Wednesday, February 7, 2007

Hitchens Gets Rich

There's no more skillful writer, or effective advocate of the struggle in Iraq, than Christopher Hitchens. Nor is there anyone an opponent of the war would want reviewing his book less than he would want Mr. Hitchens to critique it. So, the New York Times' culture critic, Frank Rich, who churned out an apparently shallow screed against the conduct of the Bush administration since 9/11, must have winced when he saw that Hitchens was reviewing his effort for The Claremont Institute's Review of Books.

After having read the review Rich probably felt that he had been mugged, which indeed he had. Here's some of the drubbing Hitchens metes out to the hapless Mr. Rich:

For another instance of Rich's pseudo-forensic style, you might try the following: "I don't think we ever said-at least I know I didn't say that there was a direct connection between September the 11th and Saddam Hussein," Bush said in the spring of 2006. That is technically true, but it is really just truthiness: Bush struck 9/11 like a gong in every fear-instilling speech about Iraq he could.

Now, "truthiness" is a laugh-word invented by Steven Colbert who (along with his friend Jon Stewart and the other heroes of Comedy Central) is the beau ideal of what Rich considers to be the ironic. In this book and in his regular column, he gives "truthiness" a workout whenever he can. He clearly wishes he had coined it himself, and he has kept it going for perhaps a touch longer-may I hint?-than even Colbert might wish. Let us examine it in the present case. The administration did not, in point of fact and as Rich concedes, ever make the case that Saddam Hussein had sponsored the assault of 9/11. It did, however, strongly imply that he might have an interest in, or enthusiasm for, this kind of activity. And many Americans when polled were found to suspect him of an even more direct connection.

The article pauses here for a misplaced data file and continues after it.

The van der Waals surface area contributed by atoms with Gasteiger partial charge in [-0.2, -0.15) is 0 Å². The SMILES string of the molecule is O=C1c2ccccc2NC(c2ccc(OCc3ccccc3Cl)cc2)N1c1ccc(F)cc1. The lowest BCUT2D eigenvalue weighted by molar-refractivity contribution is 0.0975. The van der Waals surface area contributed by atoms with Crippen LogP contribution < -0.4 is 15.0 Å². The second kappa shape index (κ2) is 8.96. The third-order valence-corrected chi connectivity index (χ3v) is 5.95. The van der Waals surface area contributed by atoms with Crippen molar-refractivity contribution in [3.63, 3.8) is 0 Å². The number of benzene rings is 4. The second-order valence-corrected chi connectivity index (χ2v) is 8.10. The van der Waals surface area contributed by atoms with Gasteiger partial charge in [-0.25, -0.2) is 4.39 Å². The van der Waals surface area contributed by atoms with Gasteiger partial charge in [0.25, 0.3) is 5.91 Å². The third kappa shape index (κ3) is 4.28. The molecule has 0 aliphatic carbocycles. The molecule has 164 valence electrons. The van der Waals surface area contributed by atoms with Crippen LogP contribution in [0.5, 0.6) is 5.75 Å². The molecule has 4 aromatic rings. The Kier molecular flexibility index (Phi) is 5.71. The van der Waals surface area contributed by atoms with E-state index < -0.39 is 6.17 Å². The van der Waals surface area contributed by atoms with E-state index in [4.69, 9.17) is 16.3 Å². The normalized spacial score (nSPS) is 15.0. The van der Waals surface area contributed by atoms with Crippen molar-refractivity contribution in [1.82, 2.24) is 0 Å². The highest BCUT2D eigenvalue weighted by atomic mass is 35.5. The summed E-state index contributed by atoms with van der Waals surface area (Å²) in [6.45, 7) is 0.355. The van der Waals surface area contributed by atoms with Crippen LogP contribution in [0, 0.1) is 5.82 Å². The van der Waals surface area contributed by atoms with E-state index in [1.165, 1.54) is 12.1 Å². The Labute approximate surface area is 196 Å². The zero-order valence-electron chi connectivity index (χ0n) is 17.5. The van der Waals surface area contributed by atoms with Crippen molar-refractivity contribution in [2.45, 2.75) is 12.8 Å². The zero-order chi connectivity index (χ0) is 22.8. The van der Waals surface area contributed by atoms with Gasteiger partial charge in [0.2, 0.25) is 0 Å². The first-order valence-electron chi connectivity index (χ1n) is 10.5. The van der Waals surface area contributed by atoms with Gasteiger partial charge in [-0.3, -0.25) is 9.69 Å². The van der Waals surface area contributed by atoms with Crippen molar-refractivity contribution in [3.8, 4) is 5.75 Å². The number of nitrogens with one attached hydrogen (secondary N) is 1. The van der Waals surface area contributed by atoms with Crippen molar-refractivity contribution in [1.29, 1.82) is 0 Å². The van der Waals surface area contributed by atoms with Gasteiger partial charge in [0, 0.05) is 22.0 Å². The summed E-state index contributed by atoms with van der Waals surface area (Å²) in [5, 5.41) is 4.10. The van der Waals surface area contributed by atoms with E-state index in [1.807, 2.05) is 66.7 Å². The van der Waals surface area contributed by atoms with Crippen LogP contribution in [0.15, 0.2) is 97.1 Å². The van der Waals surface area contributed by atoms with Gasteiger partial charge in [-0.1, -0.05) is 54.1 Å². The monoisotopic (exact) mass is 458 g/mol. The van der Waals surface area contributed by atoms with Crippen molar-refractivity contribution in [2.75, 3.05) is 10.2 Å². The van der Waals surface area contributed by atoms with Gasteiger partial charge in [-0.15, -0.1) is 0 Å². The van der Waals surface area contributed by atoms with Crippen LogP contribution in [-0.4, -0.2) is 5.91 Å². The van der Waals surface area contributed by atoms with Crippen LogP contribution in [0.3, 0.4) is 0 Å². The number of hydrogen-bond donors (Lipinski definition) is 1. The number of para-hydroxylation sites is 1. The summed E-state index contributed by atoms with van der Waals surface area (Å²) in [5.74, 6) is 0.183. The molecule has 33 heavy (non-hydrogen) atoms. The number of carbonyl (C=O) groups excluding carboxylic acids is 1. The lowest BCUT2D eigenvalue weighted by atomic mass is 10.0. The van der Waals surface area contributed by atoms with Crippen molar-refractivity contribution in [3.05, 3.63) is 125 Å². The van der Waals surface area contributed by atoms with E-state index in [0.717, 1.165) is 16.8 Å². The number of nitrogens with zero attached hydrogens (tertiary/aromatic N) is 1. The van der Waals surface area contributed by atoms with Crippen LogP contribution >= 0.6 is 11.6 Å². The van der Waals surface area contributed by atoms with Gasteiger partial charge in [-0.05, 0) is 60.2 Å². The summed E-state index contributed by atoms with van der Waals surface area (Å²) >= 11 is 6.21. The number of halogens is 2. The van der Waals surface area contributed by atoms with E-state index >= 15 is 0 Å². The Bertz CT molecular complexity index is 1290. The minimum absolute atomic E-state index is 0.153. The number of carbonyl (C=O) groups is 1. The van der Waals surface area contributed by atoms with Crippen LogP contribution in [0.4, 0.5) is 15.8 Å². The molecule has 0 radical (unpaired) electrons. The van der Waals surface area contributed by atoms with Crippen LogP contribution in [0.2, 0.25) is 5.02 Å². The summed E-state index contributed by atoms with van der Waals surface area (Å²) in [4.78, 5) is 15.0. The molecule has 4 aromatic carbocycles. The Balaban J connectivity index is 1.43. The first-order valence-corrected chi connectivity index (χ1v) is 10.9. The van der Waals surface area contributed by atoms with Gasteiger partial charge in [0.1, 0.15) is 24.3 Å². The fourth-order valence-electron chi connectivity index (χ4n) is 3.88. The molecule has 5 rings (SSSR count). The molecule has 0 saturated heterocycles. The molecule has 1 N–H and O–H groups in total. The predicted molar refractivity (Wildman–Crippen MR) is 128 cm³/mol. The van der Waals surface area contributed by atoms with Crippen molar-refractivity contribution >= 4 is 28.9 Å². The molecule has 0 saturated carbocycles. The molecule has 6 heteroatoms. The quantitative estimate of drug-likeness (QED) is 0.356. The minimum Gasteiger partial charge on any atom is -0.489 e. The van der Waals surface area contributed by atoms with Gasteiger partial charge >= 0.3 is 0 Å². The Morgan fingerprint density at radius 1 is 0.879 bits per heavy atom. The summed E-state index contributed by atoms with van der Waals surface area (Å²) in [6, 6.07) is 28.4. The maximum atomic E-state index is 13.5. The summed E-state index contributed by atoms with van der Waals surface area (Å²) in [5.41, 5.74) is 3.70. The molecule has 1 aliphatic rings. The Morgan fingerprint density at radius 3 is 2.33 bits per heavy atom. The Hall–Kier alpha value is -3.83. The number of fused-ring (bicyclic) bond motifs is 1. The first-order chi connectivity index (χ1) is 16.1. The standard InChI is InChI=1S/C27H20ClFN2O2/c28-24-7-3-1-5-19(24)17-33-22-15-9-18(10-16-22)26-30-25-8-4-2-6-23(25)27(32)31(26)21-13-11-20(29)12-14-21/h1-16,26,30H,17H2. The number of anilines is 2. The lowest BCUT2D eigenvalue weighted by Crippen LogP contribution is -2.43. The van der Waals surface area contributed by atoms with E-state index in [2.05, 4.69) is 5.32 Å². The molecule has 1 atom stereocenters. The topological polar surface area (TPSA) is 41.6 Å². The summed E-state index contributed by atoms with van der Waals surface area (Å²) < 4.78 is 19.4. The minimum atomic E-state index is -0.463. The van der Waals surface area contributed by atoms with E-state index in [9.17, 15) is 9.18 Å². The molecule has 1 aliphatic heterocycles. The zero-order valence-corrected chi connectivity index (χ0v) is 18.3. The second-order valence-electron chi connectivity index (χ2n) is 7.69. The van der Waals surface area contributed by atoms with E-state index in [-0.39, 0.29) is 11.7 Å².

Well, Saddam Hussein had sheltered the Iraqi-American fugitive who mixed the chemicals for the 1993 attack on the World Trade Center. He had allowed the internationally-wanted criminal Abu Nidal to use Baghdad as his headquarters. He had boasted of paying a bounty to the suicide-murderers of Hamas and Islamic Jihad. The man who hijacked the Achille Lauro cruise ship, a certain Abu Abbas, who was responsible for rolling Leon Klinghoffer in his wheelchair off the vessel's deck and into the Mediterranean, had to be released when apprehended because he was traveling on an Iraqi passport. A diplomatic passport. The Baghdad state-run press had exulted at the revenge taken on America on 9/11.

This does not exhaust the "truthiness" of the suggestion that Saddam Hussein might have to be taken seriously as a sponsor of nihilistic violence. Could one even suggest that those who thought so might be intuitively and even objectively wiser than those who thought it crass to mention Saddam Hussein and "terrorism" in the same breath? Not without being jeered at by Rich, who either does not know any of the above facts or who chooses not to include any of them in his proudly truth-centered narrative.